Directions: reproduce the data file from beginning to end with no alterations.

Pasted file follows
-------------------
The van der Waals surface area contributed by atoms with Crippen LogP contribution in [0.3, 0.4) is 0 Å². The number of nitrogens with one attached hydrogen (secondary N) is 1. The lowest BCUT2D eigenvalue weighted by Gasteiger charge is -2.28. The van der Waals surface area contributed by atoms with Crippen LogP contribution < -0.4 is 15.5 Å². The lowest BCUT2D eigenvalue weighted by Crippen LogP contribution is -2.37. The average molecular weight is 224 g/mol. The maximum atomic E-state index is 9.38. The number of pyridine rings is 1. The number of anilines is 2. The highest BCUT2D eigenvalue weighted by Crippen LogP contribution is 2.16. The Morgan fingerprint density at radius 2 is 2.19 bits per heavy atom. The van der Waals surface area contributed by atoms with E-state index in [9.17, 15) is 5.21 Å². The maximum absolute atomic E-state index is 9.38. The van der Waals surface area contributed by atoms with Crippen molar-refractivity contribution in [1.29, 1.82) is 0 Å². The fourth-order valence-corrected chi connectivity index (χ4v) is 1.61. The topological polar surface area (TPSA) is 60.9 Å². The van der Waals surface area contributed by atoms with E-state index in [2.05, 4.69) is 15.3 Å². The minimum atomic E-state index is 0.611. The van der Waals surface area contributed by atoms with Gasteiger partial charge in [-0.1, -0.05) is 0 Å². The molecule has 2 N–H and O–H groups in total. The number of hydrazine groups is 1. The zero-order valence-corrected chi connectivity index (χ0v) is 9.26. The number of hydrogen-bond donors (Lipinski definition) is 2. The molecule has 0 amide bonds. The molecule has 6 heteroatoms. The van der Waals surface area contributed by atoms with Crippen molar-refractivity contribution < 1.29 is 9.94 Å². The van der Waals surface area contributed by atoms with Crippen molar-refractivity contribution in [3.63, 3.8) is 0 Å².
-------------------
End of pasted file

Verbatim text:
The van der Waals surface area contributed by atoms with Crippen LogP contribution in [0.3, 0.4) is 0 Å². The number of nitrogens with one attached hydrogen (secondary N) is 1. The lowest BCUT2D eigenvalue weighted by Gasteiger charge is -2.28. The van der Waals surface area contributed by atoms with Crippen LogP contribution < -0.4 is 15.5 Å². The lowest BCUT2D eigenvalue weighted by Crippen LogP contribution is -2.37. The average molecular weight is 224 g/mol. The maximum atomic E-state index is 9.38. The number of pyridine rings is 1. The number of anilines is 2. The highest BCUT2D eigenvalue weighted by Crippen LogP contribution is 2.16. The Morgan fingerprint density at radius 2 is 2.19 bits per heavy atom. The van der Waals surface area contributed by atoms with E-state index in [9.17, 15) is 5.21 Å². The maximum absolute atomic E-state index is 9.38. The van der Waals surface area contributed by atoms with Crippen molar-refractivity contribution in [1.29, 1.82) is 0 Å². The fourth-order valence-corrected chi connectivity index (χ4v) is 1.61. The topological polar surface area (TPSA) is 60.9 Å². The van der Waals surface area contributed by atoms with E-state index in [2.05, 4.69) is 15.3 Å². The minimum atomic E-state index is 0.611. The van der Waals surface area contributed by atoms with Gasteiger partial charge in [-0.1, -0.05) is 0 Å². The molecule has 2 N–H and O–H groups in total. The number of hydrazine groups is 1. The zero-order valence-corrected chi connectivity index (χ0v) is 9.26. The number of hydrogen-bond donors (Lipinski definition) is 2. The molecule has 0 amide bonds. The molecule has 6 heteroatoms. The van der Waals surface area contributed by atoms with Crippen molar-refractivity contribution < 1.29 is 9.94 Å². The van der Waals surface area contributed by atoms with Crippen molar-refractivity contribution in [3.63, 3.8) is 0 Å².